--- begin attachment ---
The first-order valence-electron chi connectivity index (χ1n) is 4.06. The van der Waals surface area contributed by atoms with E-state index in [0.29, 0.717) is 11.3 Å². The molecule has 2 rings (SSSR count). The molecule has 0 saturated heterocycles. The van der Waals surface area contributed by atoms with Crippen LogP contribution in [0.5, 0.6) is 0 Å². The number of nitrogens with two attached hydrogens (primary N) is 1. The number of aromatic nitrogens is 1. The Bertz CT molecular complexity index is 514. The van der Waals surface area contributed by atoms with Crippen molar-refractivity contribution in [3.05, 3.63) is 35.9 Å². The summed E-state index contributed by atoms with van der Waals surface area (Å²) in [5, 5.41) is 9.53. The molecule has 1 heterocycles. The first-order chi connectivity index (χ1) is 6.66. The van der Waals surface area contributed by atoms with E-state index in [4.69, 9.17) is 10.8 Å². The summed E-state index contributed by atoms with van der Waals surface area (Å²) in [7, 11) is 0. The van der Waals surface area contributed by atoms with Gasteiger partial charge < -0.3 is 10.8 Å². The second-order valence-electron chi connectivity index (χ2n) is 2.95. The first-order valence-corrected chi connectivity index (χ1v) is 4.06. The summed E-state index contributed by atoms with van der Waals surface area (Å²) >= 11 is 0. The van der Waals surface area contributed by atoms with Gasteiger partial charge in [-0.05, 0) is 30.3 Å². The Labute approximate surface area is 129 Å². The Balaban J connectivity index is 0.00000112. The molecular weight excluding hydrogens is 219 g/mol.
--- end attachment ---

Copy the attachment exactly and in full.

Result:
The first-order valence-electron chi connectivity index (χ1n) is 4.06. The van der Waals surface area contributed by atoms with E-state index in [0.29, 0.717) is 11.3 Å². The molecule has 2 rings (SSSR count). The molecule has 0 saturated heterocycles. The van der Waals surface area contributed by atoms with Crippen LogP contribution in [0.5, 0.6) is 0 Å². The number of nitrogens with two attached hydrogens (primary N) is 1. The number of aromatic nitrogens is 1. The Bertz CT molecular complexity index is 514. The van der Waals surface area contributed by atoms with Crippen molar-refractivity contribution in [3.05, 3.63) is 35.9 Å². The summed E-state index contributed by atoms with van der Waals surface area (Å²) in [5, 5.41) is 9.53. The molecule has 1 heterocycles. The first-order chi connectivity index (χ1) is 6.66. The van der Waals surface area contributed by atoms with E-state index in [4.69, 9.17) is 10.8 Å². The summed E-state index contributed by atoms with van der Waals surface area (Å²) in [7, 11) is 0. The van der Waals surface area contributed by atoms with Gasteiger partial charge < -0.3 is 10.8 Å². The second-order valence-electron chi connectivity index (χ2n) is 2.95. The first-order valence-corrected chi connectivity index (χ1v) is 4.06. The summed E-state index contributed by atoms with van der Waals surface area (Å²) >= 11 is 0. The van der Waals surface area contributed by atoms with Gasteiger partial charge in [-0.05, 0) is 30.3 Å². The Labute approximate surface area is 129 Å². The Balaban J connectivity index is 0.00000112. The molecular weight excluding hydrogens is 219 g/mol.